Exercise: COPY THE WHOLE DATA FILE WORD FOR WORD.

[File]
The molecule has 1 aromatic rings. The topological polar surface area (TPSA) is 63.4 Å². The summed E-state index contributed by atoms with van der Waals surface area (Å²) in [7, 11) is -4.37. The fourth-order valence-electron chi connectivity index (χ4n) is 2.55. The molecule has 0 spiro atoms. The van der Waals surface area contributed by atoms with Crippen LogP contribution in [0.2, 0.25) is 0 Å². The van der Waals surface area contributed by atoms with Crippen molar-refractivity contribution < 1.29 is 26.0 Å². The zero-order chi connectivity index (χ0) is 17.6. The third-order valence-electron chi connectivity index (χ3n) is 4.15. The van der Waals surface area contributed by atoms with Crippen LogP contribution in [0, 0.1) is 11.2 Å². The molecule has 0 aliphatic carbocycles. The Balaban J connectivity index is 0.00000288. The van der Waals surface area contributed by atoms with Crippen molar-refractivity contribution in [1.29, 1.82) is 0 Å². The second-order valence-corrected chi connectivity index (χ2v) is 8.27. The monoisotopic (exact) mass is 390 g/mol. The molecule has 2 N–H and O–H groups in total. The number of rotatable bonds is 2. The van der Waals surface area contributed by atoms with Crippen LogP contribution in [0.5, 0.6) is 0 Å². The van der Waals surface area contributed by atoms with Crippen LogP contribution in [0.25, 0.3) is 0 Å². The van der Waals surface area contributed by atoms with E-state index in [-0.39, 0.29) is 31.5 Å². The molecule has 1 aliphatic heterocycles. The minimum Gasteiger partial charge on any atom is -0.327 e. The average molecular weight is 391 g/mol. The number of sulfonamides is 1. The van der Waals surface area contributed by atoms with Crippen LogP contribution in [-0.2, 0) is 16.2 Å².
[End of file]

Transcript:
The molecule has 1 aromatic rings. The topological polar surface area (TPSA) is 63.4 Å². The summed E-state index contributed by atoms with van der Waals surface area (Å²) in [7, 11) is -4.37. The fourth-order valence-electron chi connectivity index (χ4n) is 2.55. The molecule has 0 spiro atoms. The van der Waals surface area contributed by atoms with Crippen LogP contribution in [0.2, 0.25) is 0 Å². The van der Waals surface area contributed by atoms with Crippen molar-refractivity contribution < 1.29 is 26.0 Å². The zero-order chi connectivity index (χ0) is 17.6. The third-order valence-electron chi connectivity index (χ3n) is 4.15. The van der Waals surface area contributed by atoms with Crippen LogP contribution in [0, 0.1) is 11.2 Å². The molecule has 0 aliphatic carbocycles. The Balaban J connectivity index is 0.00000288. The van der Waals surface area contributed by atoms with Crippen molar-refractivity contribution in [1.29, 1.82) is 0 Å². The second-order valence-corrected chi connectivity index (χ2v) is 8.27. The monoisotopic (exact) mass is 390 g/mol. The molecule has 2 N–H and O–H groups in total. The number of rotatable bonds is 2. The van der Waals surface area contributed by atoms with Crippen LogP contribution in [0.5, 0.6) is 0 Å². The van der Waals surface area contributed by atoms with Crippen LogP contribution in [0.25, 0.3) is 0 Å². The van der Waals surface area contributed by atoms with E-state index in [-0.39, 0.29) is 31.5 Å². The molecule has 1 aliphatic heterocycles. The minimum Gasteiger partial charge on any atom is -0.327 e. The average molecular weight is 391 g/mol. The number of sulfonamides is 1. The van der Waals surface area contributed by atoms with Crippen LogP contribution in [-0.2, 0) is 16.2 Å².